Push notification support has arrived for Web apps for Chrome and Chrome OS.
Chrome product manager Mark Scott said on Friday that the team has launched Google Cloud Messaging for Chrome and Chrome OS, a push notification system that allows Chrome Web apps and extension developers to wake up their apps remotely and/or send alerts to users. It follows the Android version which was launched back in 2012 during Google I/O.
This new Chrome push notification system is a step forward in helping browser-based Web apps catch up with native software that already sends notifications directly to the user. As an example, this new system could allow a calendar app to push updates to the user even when it's not open, or a stock app to alert the user of current prices in "near real time".
Prior to launching this service for Chrome, responding to something that occurs outside of Chrome -- such as a news alert, a message sent to a user or a stock hitting a price threshold – could be accomplished by repeatedly polling a server. However this process not only consumes bandwidth, but reduces battery life if the user is on a Chromebook or laptop.
However Google Cloud Messaging relies on an efficient push channel that’s only established for signed-in users. Messages are automatically delivered to all the devices where the user has signed in and installed the supporting app or extension.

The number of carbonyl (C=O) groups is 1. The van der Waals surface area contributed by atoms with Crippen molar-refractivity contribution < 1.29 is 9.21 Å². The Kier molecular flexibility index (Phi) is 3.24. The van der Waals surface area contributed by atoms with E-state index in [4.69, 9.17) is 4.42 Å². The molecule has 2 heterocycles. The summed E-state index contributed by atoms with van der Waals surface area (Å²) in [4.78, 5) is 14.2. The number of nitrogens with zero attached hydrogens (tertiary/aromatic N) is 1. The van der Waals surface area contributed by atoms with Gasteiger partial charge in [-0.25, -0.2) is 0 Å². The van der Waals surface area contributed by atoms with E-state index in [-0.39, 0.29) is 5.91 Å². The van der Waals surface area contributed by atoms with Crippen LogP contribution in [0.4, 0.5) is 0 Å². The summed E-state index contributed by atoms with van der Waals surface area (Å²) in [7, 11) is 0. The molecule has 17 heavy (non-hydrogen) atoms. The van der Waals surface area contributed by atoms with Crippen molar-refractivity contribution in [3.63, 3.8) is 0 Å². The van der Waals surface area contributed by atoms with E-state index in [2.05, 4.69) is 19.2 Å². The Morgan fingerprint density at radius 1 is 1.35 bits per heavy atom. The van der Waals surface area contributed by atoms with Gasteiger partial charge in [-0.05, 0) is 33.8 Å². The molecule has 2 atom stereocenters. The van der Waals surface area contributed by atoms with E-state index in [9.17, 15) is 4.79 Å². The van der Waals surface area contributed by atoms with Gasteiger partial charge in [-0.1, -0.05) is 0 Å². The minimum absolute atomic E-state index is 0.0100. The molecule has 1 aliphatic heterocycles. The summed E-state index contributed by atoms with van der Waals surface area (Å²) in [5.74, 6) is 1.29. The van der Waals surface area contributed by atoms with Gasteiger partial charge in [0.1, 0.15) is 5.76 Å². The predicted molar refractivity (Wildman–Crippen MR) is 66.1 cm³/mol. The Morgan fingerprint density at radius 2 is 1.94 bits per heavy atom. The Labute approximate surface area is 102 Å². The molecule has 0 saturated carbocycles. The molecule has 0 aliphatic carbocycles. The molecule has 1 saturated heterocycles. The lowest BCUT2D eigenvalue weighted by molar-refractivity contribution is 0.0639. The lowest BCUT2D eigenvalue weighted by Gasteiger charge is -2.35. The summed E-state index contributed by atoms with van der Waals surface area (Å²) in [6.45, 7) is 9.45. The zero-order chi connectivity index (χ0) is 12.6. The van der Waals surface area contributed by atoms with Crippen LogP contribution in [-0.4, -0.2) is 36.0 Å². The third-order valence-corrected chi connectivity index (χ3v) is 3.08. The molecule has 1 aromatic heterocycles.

Once the user installs the compatible Web app or extension "client", it requests the user's channel ID and sends the information to the developer's server. When the time comes to alert the user with a message, it's sent from the server to the push messaging service which pipes the message to all instances of Chrome where the user is signed in.
"When the app or extension starts, it needs to register a handler to receive the pushMessaging.onMessage event," Google states. "When the message arrives on the client, Chrome starts the app or extension, if it is not already running, and calls the registered handler."
News of the new push notification system arrives just before the launch of Google I/O 2013 which takes place next week. The new feature will undoubtedly make Chrome OS feel more like a native platform despite its web-based roots. A new wave of Chromebooks is expected to be revealed next week during the opening three-hour keynote along with a possible string of Android-based notebooks.